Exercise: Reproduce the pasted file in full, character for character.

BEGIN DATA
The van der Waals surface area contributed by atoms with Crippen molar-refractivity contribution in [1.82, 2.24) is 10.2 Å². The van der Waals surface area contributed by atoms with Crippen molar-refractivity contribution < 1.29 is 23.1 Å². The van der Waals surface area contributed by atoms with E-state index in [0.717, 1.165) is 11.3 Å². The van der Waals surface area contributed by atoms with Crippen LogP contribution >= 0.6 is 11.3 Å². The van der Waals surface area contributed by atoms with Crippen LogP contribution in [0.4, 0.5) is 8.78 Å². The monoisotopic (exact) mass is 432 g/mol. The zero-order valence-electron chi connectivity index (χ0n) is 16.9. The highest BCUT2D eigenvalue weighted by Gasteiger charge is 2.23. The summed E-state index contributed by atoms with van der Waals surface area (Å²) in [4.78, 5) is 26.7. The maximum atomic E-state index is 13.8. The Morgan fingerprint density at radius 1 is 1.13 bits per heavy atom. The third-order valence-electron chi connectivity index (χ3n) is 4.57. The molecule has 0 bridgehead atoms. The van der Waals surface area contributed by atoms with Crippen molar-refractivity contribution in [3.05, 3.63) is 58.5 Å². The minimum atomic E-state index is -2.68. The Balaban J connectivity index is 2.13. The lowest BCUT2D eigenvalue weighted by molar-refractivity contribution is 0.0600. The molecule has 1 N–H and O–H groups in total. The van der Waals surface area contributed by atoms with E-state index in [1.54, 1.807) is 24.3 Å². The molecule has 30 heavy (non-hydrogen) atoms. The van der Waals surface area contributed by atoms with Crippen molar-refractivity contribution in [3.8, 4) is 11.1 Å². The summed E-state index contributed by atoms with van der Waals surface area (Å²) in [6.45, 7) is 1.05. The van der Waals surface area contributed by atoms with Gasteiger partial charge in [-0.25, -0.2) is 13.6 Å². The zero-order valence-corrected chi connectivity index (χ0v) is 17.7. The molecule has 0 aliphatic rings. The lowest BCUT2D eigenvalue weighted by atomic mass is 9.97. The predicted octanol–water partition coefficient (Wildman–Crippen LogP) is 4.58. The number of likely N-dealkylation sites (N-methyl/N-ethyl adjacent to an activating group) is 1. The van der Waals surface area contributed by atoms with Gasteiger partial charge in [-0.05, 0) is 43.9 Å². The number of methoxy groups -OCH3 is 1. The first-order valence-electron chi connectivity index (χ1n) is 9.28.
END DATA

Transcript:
The van der Waals surface area contributed by atoms with Crippen molar-refractivity contribution in [1.82, 2.24) is 10.2 Å². The van der Waals surface area contributed by atoms with Crippen molar-refractivity contribution < 1.29 is 23.1 Å². The van der Waals surface area contributed by atoms with E-state index in [0.717, 1.165) is 11.3 Å². The van der Waals surface area contributed by atoms with Crippen LogP contribution >= 0.6 is 11.3 Å². The van der Waals surface area contributed by atoms with Crippen LogP contribution in [0.4, 0.5) is 8.78 Å². The monoisotopic (exact) mass is 432 g/mol. The zero-order valence-electron chi connectivity index (χ0n) is 16.9. The highest BCUT2D eigenvalue weighted by Gasteiger charge is 2.23. The summed E-state index contributed by atoms with van der Waals surface area (Å²) in [4.78, 5) is 26.7. The maximum atomic E-state index is 13.8. The Morgan fingerprint density at radius 1 is 1.13 bits per heavy atom. The third-order valence-electron chi connectivity index (χ3n) is 4.57. The molecule has 0 bridgehead atoms. The van der Waals surface area contributed by atoms with Crippen molar-refractivity contribution in [3.05, 3.63) is 58.5 Å². The minimum atomic E-state index is -2.68. The Balaban J connectivity index is 2.13. The lowest BCUT2D eigenvalue weighted by molar-refractivity contribution is 0.0600. The molecule has 1 N–H and O–H groups in total. The van der Waals surface area contributed by atoms with E-state index in [1.54, 1.807) is 24.3 Å². The molecule has 30 heavy (non-hydrogen) atoms. The van der Waals surface area contributed by atoms with Crippen molar-refractivity contribution in [3.8, 4) is 11.1 Å². The summed E-state index contributed by atoms with van der Waals surface area (Å²) in [6.45, 7) is 1.05. The van der Waals surface area contributed by atoms with Gasteiger partial charge in [-0.25, -0.2) is 13.6 Å². The zero-order valence-corrected chi connectivity index (χ0v) is 17.7. The molecule has 0 aliphatic rings. The lowest BCUT2D eigenvalue weighted by atomic mass is 9.97. The predicted octanol–water partition coefficient (Wildman–Crippen LogP) is 4.58. The number of likely N-dealkylation sites (N-methyl/N-ethyl adjacent to an activating group) is 1. The van der Waals surface area contributed by atoms with Gasteiger partial charge in [-0.05, 0) is 43.9 Å². The number of methoxy groups -OCH3 is 1. The first-order valence-electron chi connectivity index (χ1n) is 9.28.